Sometimes, a small-dollar state IT project can be just as influential as the latest monster refresh, Minnesota Chief Information Officer Tarek Tomes told an audience at the National Association of State Chief Information Officers’ midyear conference Monday.
“When you think about budget cycles, they generally depict our values,” Tomes later told StateScoop during the event in National Harbor, Maryland. “Where we spend our money, both personally and professionally, has a lot to do with our values, but sometimes the things that are most important to state government aren’t necessarily the things that have the highest price tag associated with that.”
He pointed to Minnesota’s investments in cybersecurity and broadband, which sometimes have “incongruent” strategies across agencies or branches of government. Implementing cohesive and thoughtful strategies isn’t necessarily a matter of funding, Tomes said.
Interagency work, such as Minnesota’s Children’s Cabinet — an initiative spanning health and education departments to tackle issues affecting kids — is one way the state is building strategies to ensure funding is spent efficiently, he said.
“I think we’ve learned over the course of the pandemic that we as a collective can achieve great things,” Tomes said. “When crisis and emergency hits and boundaries of who and what are lowered, that we can really make profound differences. And we have to make sure we continue to capitalize on that as we look at these interagency efforts.”
Acting California CIO Russ Nichols told StateScoop he agrees that while a state’s latest $50 million “monster project” is likely solving an important problem, many problems can be solved far more cheaply. Nichols, who was formerly CIO of California’s corrections department, said he saw that firsthand during a 2018 state IT project in which a basic app was created to schedule inmate visits.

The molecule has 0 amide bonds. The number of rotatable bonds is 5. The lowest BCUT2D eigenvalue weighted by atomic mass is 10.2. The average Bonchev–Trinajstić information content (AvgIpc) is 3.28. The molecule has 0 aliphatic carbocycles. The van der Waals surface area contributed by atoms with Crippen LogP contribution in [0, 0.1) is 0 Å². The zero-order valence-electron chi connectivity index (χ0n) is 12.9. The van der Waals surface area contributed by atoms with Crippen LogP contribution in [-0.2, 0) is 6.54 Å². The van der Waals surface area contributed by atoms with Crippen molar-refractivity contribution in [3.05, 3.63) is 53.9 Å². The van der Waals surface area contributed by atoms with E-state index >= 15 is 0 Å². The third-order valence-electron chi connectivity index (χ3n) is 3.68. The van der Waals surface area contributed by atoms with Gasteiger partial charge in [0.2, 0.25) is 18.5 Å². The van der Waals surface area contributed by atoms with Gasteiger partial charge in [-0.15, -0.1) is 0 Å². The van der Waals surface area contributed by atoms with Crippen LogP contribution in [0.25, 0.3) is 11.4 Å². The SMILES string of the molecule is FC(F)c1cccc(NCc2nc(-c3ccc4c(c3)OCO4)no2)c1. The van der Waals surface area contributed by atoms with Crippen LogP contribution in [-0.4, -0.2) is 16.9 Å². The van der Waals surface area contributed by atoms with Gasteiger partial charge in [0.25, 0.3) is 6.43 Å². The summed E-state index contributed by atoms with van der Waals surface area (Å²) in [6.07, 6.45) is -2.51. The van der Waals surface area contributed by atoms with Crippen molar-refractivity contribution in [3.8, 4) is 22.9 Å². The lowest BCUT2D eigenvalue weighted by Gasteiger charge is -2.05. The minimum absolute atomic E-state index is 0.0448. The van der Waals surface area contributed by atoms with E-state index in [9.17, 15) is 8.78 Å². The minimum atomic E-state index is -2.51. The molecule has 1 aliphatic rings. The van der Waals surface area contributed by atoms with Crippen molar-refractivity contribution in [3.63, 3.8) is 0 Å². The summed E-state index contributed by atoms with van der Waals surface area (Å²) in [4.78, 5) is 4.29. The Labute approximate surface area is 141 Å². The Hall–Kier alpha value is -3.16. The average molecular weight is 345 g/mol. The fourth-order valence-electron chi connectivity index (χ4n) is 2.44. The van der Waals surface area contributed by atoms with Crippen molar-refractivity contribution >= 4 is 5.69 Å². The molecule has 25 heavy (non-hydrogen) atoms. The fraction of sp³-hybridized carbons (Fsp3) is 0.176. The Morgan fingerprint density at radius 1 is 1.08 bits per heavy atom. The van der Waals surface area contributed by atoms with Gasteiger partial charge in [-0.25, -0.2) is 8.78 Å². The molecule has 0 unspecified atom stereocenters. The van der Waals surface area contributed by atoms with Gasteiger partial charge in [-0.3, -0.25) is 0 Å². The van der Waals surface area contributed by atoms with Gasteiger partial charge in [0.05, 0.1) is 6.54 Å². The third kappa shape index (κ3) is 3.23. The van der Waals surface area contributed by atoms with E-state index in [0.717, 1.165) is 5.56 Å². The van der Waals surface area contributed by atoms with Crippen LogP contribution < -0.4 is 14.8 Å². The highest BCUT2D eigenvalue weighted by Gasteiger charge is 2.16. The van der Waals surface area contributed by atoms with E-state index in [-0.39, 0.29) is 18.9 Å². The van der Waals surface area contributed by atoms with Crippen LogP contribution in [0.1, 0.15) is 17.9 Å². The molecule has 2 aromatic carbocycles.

“That sounds simple, but in a lot of small towns where we have prisons, people would literally line up at the gate and there’d be a line of cars all the way backed up through town,” Nichols said. “With no facilities, no food, no restrooms. Huge impact on the local communities. [With] a simple app modeled off something like OpenDoor, [you can] make a reservation so now you know when to show up. Very simple to implement, very quick to implement, huge transformational change. Across the state, we have all kinds of things like that.”
During a panel discussion, Nichols shared with state IT leaders and tech vendors in attendance another example of organizational change that doesn’t cost millions: Stop doing the things you do badly.
“In government services, good, bad or indifferent, it operates forever, and we get culture lock-in on whatever those processes are,” Nichols said. “We have a huge focus on getting folks to step back. Stop turning the crank just because the crank’s there. Is that the right crank at all? How do we shut off those services and really get the people, of California in this case, to move on to something better?”